This was one of the best biographies I’ve read in a long time, and I’m so glad this was the book that introduced me to Benjamin Rush. He was amazingly multitalented, and I have no idea how one person could do so much. He spent most of his time studying and practicing medicine, but for a time he also became involved in politics and even signed the Declaration of Independence. Later, he became disgusted with politics and withdrew to go back to medicine, but he maintained a voluminous correspondence with both John Adams and Thomas Jefferson. He also became an abolitionist and freed the single slave he had. He also made efforts to lobby the Constitutional Convention to “include language abolishing slavery and offering full voting citizenship to free blacks.” (Page 297). In addition, he became friends became friends with several black preachers and helped them found their churches. He was also a fierce proponent of public education, including higher education, and founded a college. He supported educating women to the same extent as men, arguing among other things that children learn first from their mothers.

He was also very accomplished as a medical doctor. During the Revolutionary War, he wrote to Washington and asked him to order all his troops to be inoculated against smallpox. Washington agreed, and it is estimated that this three-paragraph letter saved more lives than anything else any doctor did during the Revolutionary War. Later, he taught at the first medical school in the United States. He is also considered the founding father of American psychiatry, and for decades his face was on the seal of the APA. Rush was one of the first people to believe that “madness” was actually an illness that could and should be treated using the best medical knowledge available, as opposed to an issue of morality or some other personal failing. For example, he was one of the first to recognize alcoholism as a physical illness: “In 1784, after less than a year on the hospital staff, he published a ten-page pamphlet called “An Enquiry into the Effects of Spirituous Liquors upon the Human Body, and Their Influence upon the Happiness of Society,” which offered one of the first modern descriptions of the effects of chronic alcohol use.” (Page 265). He also supported using the forerunners of modern occupational and talk therapy.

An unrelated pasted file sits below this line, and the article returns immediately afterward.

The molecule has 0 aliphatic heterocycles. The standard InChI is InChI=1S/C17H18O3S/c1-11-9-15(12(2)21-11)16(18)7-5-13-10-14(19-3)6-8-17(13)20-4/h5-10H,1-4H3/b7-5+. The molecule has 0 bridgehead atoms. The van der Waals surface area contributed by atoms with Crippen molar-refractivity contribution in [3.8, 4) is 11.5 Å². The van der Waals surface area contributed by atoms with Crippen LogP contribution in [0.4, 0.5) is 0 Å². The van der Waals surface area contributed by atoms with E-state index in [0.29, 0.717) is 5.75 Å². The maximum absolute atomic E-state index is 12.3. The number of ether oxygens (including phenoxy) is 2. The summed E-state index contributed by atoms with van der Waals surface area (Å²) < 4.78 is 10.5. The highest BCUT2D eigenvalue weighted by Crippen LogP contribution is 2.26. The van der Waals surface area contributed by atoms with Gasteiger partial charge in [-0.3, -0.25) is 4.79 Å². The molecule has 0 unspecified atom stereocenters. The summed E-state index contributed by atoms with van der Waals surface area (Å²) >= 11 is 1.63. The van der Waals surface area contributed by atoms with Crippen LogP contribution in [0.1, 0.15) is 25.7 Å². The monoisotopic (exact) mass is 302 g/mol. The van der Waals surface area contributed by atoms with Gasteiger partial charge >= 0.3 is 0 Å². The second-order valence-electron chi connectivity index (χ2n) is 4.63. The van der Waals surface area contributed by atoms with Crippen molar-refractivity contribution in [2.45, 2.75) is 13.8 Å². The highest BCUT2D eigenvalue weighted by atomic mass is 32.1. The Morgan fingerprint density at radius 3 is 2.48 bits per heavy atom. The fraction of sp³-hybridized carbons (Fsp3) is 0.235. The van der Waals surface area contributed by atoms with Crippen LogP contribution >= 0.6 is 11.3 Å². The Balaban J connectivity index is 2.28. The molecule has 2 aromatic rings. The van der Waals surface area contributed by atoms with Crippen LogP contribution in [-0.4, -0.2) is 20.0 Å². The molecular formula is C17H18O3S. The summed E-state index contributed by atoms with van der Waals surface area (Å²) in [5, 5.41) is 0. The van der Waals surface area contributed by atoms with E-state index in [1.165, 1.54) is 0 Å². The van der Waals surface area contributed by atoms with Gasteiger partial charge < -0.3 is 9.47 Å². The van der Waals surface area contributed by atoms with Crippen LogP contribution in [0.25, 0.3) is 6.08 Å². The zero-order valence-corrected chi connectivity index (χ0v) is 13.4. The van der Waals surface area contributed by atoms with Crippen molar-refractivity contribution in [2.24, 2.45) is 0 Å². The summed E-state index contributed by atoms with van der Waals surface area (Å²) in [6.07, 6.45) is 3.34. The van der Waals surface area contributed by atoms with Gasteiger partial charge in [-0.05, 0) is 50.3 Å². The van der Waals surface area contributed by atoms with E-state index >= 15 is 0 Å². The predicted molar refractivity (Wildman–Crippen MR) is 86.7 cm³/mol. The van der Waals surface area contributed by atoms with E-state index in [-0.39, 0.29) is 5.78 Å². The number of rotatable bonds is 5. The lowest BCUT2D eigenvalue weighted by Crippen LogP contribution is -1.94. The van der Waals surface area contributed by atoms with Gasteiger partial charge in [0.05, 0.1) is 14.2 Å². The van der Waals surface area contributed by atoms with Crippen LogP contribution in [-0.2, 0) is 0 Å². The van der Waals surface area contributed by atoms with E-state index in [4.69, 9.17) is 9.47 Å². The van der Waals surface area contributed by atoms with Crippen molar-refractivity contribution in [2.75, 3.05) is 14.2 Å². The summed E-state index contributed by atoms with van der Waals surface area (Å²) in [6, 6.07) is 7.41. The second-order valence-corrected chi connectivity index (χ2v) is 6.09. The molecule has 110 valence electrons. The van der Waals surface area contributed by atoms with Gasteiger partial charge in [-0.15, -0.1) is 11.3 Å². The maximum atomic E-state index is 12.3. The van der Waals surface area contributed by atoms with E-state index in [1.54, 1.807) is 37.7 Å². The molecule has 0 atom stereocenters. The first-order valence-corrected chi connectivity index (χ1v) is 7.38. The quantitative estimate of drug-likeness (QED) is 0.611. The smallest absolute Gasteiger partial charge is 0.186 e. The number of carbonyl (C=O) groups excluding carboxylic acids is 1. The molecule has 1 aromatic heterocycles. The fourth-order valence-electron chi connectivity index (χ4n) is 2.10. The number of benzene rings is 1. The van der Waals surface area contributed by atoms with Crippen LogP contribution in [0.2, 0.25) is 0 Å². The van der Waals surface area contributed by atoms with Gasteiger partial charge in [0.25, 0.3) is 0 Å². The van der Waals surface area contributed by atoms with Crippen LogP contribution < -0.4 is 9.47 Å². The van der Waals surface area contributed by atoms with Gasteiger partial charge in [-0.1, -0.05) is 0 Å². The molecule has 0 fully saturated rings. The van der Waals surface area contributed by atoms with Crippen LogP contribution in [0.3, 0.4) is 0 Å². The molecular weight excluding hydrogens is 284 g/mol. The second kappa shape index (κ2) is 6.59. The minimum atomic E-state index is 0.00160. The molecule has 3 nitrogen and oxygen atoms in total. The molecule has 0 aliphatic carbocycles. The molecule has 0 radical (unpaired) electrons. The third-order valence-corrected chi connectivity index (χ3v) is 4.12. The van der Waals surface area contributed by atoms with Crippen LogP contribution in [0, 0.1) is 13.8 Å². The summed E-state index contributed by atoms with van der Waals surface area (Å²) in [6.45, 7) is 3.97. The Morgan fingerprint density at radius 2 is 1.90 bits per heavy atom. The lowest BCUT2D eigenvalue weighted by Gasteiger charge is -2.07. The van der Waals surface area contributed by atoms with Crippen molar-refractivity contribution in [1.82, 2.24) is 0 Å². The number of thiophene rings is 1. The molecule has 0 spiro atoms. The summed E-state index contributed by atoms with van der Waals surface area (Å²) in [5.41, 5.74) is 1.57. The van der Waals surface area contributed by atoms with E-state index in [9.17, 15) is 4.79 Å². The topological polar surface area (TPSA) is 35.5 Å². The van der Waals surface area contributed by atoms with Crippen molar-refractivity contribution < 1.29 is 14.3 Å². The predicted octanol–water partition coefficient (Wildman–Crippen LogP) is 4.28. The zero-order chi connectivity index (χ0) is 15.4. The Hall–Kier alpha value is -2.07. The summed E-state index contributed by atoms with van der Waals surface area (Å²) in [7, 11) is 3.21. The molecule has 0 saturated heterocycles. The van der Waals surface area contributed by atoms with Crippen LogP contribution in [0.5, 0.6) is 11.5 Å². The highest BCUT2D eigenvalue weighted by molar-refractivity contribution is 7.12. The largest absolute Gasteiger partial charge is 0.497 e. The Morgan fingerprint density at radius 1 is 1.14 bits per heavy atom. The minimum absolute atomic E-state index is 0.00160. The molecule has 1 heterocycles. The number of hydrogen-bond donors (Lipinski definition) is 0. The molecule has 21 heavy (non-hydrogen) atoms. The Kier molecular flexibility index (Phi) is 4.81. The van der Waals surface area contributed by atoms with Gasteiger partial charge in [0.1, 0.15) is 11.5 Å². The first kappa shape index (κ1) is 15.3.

Rush’s first full-length book, titled ““Medical Inquiries and Observations,” became the first American medical book widely known across the country, and even in Europe. Patients and physicians even began contacting him and asking for diagnoses by mail. And when he tried to tactfully discourage this practice by explaining that postage rates were too high for him to respond to all the letters, the letter writers simply began including money to pay for postage along with the letters.

During the great 1793 yellow fever epidemic in Philadelphia, he stayed behind to treat the ill rather than leave Philadelphia with his wife and children. His actions were heroic, considering that there was no cure for yellow fever at the time, no one knew what caused it, and he did end up contracting the disease from the people he treated for free, although he survived. It’s worth pointing out that even today there is no cure that specifically targets the yellow fever virus, although there are several preventative measures – mosquito control and a yellow fever vaccine (receiving the vaccine is a condition for travelling to some parts of Africa and other areas where yellow fever commonly occurs). He insisted in his letters that staying behind to treat the ill, even at his own risk, was a religious obligation – he said that while the Old Testament required men to love their neighbors as themselves, the New required them to love their neighbors better than themselves. Despite his strong religious convictions, he ardently supported the separation of church and state and corresponded with atheists and Deists.

Some other physicians also stayed in Philadelphia to treat patients, and they used different methods to treat yellow fever than Rush did. This precipitated an ugly battle of egos between Rush and competing physicians, as well as a conflict over race: